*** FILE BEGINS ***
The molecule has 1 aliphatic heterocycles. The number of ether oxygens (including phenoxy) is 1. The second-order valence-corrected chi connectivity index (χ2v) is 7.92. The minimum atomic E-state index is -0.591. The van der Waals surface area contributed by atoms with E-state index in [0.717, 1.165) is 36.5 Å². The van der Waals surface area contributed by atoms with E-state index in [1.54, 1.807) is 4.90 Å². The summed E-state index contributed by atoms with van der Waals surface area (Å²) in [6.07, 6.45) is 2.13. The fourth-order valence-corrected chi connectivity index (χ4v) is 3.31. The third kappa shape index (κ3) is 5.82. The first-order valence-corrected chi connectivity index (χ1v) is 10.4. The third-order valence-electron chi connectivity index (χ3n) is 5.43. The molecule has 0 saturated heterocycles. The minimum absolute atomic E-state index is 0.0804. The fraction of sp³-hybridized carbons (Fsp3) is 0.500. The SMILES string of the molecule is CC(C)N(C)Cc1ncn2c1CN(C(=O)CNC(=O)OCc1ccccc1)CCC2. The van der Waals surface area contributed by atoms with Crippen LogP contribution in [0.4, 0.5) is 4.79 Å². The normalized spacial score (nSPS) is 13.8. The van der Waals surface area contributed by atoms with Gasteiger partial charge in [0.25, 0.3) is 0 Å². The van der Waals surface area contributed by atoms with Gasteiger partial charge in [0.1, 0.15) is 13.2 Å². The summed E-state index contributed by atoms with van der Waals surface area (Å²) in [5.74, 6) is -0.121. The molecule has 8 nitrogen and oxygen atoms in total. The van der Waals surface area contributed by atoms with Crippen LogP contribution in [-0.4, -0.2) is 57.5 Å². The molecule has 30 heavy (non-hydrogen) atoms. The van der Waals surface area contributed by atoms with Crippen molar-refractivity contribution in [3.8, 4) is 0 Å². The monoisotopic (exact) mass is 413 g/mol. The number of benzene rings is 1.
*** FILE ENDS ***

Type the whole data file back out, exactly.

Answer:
The molecule has 1 aliphatic heterocycles. The number of ether oxygens (including phenoxy) is 1. The second-order valence-corrected chi connectivity index (χ2v) is 7.92. The minimum atomic E-state index is -0.591. The van der Waals surface area contributed by atoms with E-state index in [0.717, 1.165) is 36.5 Å². The van der Waals surface area contributed by atoms with E-state index in [1.54, 1.807) is 4.90 Å². The summed E-state index contributed by atoms with van der Waals surface area (Å²) in [6.07, 6.45) is 2.13. The fourth-order valence-corrected chi connectivity index (χ4v) is 3.31. The third kappa shape index (κ3) is 5.82. The first-order valence-corrected chi connectivity index (χ1v) is 10.4. The third-order valence-electron chi connectivity index (χ3n) is 5.43. The molecule has 0 saturated heterocycles. The minimum absolute atomic E-state index is 0.0804. The fraction of sp³-hybridized carbons (Fsp3) is 0.500. The SMILES string of the molecule is CC(C)N(C)Cc1ncn2c1CN(C(=O)CNC(=O)OCc1ccccc1)CCC2. The van der Waals surface area contributed by atoms with Crippen LogP contribution in [0.4, 0.5) is 4.79 Å². The normalized spacial score (nSPS) is 13.8. The van der Waals surface area contributed by atoms with Gasteiger partial charge in [0.25, 0.3) is 0 Å². The van der Waals surface area contributed by atoms with Gasteiger partial charge in [0.1, 0.15) is 13.2 Å². The summed E-state index contributed by atoms with van der Waals surface area (Å²) in [5.74, 6) is -0.121. The molecule has 8 nitrogen and oxygen atoms in total. The van der Waals surface area contributed by atoms with Crippen LogP contribution in [-0.4, -0.2) is 57.5 Å². The molecule has 30 heavy (non-hydrogen) atoms. The van der Waals surface area contributed by atoms with Crippen molar-refractivity contribution in [3.8, 4) is 0 Å². The monoisotopic (exact) mass is 413 g/mol. The number of benzene rings is 1.